Have you tried new the Independent Digital Edition apps?
SPONSORED FEATURES
Independent Dating
and  

By clicking 'Search' you
are agreeing to our
Terms of Use.

iJobs Job Widget
iJobs General

Recruitment Genius: Clinical Lead / RGN

£40000 - £42000 per annum: Recruitment Genius: This is an exciting opportunity...

Recruitment Genius: IT Sales Consultant

£35000 - £40000 per annum: Recruitment Genius: This IT support company has a n...

Recruitment Genius: Works Engineer

Negotiable: Recruitment Genius: A works engineer is required in a progressive ...

Recruitment Genius: Trainee Hire Manager - Tool Hire

£21000 - £25000 per annum: Recruitment Genius: Our client is seeking someone w...

Day In a Page

Migrant crisis: UN official Philippe Douste-Blazy reveals the harrowing sights he encountered among refugees arriving on Lampedusa

‘Can we really just turn away?’

Dead bodies, men drowning, women miscarrying – a senior UN figure on the horrors he has witnessed among migrants arriving on Lampedusa, and urges politicians not to underestimate our caring nature
Nine of Syria and Iraq's 10 world heritage sites are in danger as Isis ravages centuries of history

Nine of Syria and Iraq's 10 world heritage sites are in danger...

... and not just because of Isis vandalism
Girl on a Plane: An exclusive extract of the novelisation inspired by the 1970 Palestinian fighters hijack

Girl on a Plane

An exclusive extract of the novelisation inspired by the 1970 Palestinian fighters hijack
Why Frederick Forsyth's spying days could spell disaster for today's journalists

Why Frederick Forsyth's spying days could spell disaster for today's journalists

The author of 'The Day of the Jackal' has revealed he spied for MI6 while a foreign correspondent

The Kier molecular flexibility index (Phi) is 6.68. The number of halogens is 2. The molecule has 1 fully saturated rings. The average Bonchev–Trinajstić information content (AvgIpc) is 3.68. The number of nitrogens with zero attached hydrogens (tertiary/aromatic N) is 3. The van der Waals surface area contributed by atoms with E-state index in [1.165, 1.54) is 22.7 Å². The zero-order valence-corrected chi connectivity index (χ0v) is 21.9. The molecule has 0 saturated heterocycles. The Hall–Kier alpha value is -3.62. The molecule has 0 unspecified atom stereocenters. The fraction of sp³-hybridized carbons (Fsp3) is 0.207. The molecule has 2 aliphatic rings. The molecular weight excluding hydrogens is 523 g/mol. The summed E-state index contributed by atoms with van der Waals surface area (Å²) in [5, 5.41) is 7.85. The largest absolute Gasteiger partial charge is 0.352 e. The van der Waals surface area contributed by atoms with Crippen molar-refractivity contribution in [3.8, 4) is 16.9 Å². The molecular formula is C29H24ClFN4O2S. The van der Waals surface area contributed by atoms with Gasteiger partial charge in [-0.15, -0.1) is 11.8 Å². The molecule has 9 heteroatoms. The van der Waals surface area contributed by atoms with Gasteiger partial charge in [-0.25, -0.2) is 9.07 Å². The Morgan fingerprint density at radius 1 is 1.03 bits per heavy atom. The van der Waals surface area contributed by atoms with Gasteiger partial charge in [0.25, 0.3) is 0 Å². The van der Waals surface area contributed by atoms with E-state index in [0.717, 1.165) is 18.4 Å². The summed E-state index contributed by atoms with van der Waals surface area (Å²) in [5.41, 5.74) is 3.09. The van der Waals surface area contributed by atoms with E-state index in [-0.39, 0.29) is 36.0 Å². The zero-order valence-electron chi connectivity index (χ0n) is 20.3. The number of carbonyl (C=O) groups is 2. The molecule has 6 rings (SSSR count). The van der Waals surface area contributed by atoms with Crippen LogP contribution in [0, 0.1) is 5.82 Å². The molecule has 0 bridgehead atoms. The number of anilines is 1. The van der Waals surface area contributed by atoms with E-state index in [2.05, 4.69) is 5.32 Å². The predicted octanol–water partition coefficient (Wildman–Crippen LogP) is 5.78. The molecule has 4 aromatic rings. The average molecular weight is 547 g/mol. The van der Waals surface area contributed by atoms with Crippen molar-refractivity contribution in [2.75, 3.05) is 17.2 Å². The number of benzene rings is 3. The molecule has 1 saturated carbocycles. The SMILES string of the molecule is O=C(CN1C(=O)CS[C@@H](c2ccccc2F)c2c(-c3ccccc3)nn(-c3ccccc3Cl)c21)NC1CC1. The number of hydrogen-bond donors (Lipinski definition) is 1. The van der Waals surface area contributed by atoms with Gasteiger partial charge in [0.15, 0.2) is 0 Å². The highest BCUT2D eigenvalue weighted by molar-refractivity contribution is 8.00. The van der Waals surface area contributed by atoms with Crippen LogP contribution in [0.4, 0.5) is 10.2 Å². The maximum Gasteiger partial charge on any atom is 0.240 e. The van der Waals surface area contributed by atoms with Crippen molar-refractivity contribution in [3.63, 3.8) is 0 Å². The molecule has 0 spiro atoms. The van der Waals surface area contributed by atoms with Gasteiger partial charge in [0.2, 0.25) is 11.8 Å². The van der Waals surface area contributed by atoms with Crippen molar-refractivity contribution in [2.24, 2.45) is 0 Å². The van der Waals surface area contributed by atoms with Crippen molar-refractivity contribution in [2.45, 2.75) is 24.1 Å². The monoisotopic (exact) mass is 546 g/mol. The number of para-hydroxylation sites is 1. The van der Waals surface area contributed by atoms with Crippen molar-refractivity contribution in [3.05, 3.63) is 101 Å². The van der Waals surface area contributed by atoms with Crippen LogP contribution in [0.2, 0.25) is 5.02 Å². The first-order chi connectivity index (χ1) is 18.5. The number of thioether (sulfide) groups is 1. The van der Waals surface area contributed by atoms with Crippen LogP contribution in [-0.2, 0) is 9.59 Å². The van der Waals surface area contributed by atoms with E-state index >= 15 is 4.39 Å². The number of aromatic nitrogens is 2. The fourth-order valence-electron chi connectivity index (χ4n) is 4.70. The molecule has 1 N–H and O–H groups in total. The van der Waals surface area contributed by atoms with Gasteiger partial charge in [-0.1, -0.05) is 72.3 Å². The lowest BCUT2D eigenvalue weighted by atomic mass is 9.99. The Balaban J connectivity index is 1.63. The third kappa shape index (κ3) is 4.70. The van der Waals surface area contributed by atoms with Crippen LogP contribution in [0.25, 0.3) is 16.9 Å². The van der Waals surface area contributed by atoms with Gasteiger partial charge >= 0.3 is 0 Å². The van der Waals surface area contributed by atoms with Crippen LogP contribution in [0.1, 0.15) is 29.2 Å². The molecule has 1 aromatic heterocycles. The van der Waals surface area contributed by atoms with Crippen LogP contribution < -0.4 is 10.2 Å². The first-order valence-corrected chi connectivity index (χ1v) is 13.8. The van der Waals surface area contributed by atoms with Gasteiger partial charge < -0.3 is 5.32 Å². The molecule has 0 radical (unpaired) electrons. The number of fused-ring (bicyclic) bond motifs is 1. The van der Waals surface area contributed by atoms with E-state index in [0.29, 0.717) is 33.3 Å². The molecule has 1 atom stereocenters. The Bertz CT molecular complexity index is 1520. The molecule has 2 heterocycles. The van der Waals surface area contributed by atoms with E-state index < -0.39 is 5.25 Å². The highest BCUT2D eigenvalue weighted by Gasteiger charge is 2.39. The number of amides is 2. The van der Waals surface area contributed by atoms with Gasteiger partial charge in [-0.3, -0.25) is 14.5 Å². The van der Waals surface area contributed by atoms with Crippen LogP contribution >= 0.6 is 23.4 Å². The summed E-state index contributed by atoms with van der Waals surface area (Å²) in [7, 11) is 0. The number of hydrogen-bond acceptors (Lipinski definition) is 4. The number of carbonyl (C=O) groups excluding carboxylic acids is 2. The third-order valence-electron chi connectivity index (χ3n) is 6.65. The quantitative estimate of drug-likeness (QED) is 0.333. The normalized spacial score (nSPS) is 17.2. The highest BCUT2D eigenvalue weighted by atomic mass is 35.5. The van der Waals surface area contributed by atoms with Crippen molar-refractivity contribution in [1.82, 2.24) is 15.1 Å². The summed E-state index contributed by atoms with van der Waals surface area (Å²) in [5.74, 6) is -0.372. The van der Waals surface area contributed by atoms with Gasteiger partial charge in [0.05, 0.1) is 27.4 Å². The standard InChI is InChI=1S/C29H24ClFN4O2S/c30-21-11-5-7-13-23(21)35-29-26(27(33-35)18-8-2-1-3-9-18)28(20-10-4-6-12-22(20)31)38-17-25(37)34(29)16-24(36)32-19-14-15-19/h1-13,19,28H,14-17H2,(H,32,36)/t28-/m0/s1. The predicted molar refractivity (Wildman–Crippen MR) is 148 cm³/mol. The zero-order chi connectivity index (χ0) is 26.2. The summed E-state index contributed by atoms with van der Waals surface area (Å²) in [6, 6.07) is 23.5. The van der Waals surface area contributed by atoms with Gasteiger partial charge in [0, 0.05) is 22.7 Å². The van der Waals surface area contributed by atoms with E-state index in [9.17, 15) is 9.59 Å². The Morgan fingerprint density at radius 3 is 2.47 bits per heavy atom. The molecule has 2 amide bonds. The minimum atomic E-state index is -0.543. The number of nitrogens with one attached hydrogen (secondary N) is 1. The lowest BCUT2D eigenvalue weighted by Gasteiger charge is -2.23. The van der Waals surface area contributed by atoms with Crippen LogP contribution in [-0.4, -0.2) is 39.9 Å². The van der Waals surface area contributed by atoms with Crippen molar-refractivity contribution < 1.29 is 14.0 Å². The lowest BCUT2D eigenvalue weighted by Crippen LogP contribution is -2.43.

Markus Persson: If being that rich is so bad, why not just give it all away?

That's a bit rich

The billionaire inventor of computer game Minecraft says he is bored, lonely and isolated by his vast wealth. If it’s that bad, says Simon Kelner, why not just give it all away?
Euro 2016: Chris Coleman on course to end half a century of hurt for Wales

Coleman on course to end half a century of hurt for Wales

Wales last qualified for major tournament in 1958 but after several near misses the current crop can book place at Euro 2016 and end all the indifference
Rugby World Cup 2015: The tournament's forgotten XV

Forgotten XV of the rugby World Cup

Now the squads are out, Chris Hewett picks a side of stars who missed the cut
A groundbreaking study of 'Britain's Atlantis' long buried at the bottom of the North Sea could revolutionise how we see our prehistoric past

Britain's Atlantis

Scientific study beneath North Sea could revolutionise how we see the past
The Queen has 'done and said nothing that anybody will remember,' says Starkey

The Queen has 'done and said nothing that anybody will remember'

David Starkey's assessment
Oliver Sacks said his life has been 'an enormous privilege and adventure'

'An enormous privilege and adventure'

Oliver Sacks writing about his life
'Gibraltar is British, and it is going to stay British forever'

'Gibraltar is British, and it is going to stay British forever'

The Rock's Chief Minister hits back at Spanish government's 'lies'
Britain is still addicted to 'dirty coal'

Britain still addicted to 'dirty' coal

Biggest energy suppliers are more dependent on fossil fuel than a decade ago
Orthorexia nervosa: How becoming obsessed with healthy eating can lead to malnutrition

Orthorexia nervosa

How becoming obsessed with healthy eating can lead to malnutrition
Lady Chatterley is not obscene, says TV director

Lady Chatterley’s Lover

Director Jed Mercurio on why DH Lawrence's novel 'is not an obscene story'
Farmers in tropical forests are training ants to kill off bigger pests

Set a pest to catch a pest

Farmers in tropical forests are training ants to kill off bigger pests